Criss-crossing Iraq, the hundreds of civilian truck drivers who form a "shadow army," hauling food and supplies to military bases, are a tempting target for attacks.
Ohio truck driver Robert Rowe, a former Marine, was shot while leading a convoy into Baghdad.
"We got hit from both sides, a guy on top of the bridge," Rowe says. "A round come through and tagged me in the leg."
Cindy Morgan was Robert Rowe's convoy commander. A rare female truck driver in Iraq, she's written a book about working in a war zone.
"We live, we eat, we sleep, pretty much side by side with our troops. And we get shot at, we bleed and we die beside them," Morgan says.
Since the war began, more than 600 civilians employed by American companies have been killed. More than 7,000 have been injured.
At $80,000 or more a year, they're some of the best-paid truck drivers in the world. But for some, even that big a reward doesn't justify the risk.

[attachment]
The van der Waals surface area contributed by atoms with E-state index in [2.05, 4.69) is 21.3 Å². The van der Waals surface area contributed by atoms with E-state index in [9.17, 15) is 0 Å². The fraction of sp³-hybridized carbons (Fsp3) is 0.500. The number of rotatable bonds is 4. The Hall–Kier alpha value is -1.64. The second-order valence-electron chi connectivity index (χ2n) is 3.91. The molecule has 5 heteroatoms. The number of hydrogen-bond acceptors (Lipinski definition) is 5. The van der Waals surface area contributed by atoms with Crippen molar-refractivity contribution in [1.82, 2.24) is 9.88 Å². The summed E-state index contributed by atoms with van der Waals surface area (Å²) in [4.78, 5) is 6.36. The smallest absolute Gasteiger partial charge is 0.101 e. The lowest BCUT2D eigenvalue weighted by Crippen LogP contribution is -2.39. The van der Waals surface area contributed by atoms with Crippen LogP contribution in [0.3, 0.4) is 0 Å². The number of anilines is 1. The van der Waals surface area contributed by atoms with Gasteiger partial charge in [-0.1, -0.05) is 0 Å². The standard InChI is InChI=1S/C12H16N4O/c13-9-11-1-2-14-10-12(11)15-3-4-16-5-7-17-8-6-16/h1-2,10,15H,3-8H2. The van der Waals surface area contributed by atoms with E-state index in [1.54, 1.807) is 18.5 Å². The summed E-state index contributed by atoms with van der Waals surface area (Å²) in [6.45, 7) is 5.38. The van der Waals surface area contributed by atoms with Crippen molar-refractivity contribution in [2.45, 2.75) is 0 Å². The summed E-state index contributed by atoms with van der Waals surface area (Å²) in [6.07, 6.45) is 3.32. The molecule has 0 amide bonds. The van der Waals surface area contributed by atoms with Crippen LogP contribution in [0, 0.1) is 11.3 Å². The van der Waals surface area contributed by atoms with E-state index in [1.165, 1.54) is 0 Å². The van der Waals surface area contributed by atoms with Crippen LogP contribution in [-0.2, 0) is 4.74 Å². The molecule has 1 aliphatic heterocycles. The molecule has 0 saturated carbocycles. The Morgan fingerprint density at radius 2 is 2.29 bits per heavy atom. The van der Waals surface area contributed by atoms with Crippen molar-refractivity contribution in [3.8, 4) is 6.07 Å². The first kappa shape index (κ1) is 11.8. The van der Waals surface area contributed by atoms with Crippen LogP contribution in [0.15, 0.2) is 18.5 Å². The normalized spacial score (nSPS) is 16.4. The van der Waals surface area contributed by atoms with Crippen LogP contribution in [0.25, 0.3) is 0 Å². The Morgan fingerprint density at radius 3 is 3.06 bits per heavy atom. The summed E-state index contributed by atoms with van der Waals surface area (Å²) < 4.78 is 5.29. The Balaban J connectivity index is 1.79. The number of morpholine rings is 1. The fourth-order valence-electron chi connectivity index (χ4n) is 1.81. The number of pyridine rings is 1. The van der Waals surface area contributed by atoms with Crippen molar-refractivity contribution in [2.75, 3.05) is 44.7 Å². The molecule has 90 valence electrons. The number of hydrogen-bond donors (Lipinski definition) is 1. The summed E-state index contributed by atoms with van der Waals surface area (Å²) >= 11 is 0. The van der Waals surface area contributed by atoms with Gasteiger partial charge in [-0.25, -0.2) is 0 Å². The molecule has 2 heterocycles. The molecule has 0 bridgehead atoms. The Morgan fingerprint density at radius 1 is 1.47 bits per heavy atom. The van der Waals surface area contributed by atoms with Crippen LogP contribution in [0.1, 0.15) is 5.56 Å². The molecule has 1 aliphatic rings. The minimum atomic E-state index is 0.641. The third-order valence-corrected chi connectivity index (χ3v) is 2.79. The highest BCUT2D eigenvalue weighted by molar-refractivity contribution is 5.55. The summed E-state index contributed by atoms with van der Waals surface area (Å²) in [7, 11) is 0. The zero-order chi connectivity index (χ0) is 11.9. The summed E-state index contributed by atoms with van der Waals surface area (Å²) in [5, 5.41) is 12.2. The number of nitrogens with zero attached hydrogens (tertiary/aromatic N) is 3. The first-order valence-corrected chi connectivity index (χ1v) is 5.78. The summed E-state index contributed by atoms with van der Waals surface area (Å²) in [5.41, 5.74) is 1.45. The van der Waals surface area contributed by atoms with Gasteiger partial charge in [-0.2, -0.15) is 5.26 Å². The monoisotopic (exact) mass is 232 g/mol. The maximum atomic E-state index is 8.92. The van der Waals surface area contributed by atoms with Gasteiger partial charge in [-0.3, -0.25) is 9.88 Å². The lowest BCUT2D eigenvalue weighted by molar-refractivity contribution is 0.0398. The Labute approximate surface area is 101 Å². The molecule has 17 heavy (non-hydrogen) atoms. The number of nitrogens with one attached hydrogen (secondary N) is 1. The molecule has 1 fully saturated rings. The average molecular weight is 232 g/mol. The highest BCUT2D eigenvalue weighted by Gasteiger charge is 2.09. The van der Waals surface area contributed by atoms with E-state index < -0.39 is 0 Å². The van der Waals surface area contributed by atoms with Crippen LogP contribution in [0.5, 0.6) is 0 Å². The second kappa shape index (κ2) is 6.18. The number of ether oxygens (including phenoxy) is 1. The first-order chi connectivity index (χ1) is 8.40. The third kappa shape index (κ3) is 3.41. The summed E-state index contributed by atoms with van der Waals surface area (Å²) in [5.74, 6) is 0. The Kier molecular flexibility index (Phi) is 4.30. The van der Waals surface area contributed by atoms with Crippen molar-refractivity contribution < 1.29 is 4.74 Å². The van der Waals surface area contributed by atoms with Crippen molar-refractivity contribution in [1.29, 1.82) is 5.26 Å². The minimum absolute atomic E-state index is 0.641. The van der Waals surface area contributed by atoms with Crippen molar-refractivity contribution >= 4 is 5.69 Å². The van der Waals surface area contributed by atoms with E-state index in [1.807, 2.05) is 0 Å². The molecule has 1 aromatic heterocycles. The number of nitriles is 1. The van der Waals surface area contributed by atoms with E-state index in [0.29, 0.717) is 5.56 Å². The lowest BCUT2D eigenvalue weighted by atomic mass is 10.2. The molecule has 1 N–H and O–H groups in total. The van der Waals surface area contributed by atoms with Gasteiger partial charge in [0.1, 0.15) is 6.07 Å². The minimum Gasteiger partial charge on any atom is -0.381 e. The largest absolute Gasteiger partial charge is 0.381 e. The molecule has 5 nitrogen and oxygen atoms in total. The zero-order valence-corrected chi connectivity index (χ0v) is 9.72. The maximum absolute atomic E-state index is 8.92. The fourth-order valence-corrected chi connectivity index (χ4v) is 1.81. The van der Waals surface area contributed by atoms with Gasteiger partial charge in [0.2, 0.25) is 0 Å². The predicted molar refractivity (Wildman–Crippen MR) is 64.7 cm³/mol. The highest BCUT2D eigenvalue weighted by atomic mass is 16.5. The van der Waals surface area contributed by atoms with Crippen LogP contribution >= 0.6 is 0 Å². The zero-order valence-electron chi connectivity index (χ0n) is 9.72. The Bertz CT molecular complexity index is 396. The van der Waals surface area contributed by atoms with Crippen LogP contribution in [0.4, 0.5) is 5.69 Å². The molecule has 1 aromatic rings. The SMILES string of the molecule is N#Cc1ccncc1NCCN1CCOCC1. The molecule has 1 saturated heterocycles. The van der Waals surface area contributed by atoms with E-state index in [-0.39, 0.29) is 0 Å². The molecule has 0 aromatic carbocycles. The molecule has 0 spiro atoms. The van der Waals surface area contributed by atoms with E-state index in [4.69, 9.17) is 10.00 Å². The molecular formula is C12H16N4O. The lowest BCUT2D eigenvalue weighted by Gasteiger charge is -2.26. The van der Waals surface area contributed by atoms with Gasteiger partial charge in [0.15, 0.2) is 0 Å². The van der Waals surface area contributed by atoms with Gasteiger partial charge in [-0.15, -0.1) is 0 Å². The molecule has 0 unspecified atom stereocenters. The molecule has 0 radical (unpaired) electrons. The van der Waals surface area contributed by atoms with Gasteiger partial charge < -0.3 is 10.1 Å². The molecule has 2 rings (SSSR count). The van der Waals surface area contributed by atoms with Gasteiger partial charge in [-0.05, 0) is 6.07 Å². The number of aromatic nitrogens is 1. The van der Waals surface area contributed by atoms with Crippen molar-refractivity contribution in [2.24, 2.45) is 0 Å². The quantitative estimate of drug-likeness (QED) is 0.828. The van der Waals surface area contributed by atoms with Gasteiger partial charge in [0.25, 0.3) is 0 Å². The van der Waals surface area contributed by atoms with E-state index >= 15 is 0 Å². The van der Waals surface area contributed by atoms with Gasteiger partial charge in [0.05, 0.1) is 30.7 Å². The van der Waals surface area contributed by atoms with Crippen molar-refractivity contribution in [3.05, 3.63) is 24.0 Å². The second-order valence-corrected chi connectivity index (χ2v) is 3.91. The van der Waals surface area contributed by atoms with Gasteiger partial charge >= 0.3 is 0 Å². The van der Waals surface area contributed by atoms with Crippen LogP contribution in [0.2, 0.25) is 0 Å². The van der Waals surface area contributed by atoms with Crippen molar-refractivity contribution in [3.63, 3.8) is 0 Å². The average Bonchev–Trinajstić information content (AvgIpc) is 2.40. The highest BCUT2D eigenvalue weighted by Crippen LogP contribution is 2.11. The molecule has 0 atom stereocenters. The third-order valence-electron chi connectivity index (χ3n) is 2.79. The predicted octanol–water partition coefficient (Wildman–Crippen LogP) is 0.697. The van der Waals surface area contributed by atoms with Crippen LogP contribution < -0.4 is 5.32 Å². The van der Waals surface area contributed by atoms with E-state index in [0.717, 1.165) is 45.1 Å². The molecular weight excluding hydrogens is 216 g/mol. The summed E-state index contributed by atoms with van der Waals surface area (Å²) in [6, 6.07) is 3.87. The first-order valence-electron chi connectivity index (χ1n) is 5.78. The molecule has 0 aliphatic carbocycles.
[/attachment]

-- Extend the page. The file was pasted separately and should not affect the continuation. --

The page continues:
"A lot of them are like I am," Morgan says. "There's not enough money to go play Russian Roulette with your life."
West Virginia truck driver Brian Rolfe found his life on the line while driving a fuel tanker at night.
"I heard a pop and a glass crackling and then it felt like a 50-pound sledgehammer hit me upside the head," Rolfe says.
Somehow, he maintained control of his truck, even after taking a sniper's bullet in the head.
"When I feel a headache starting, it feels like a steel band being tightened around the base of your skull," Rolfe says.
Many of America's "shadow soldiers" find themselves suffering, but still proud of their decision to back our troops in Iraq.
"It gave you sense of pride. And if I could help out again, I'd do it," Rowe says. "I'd do it in a heartbeat."
Many of these civilian contractors told CBS News they fight a new battle when they come home. They have a difficult time collecting health benefits and worker's compensation for their physical and emotional injuries.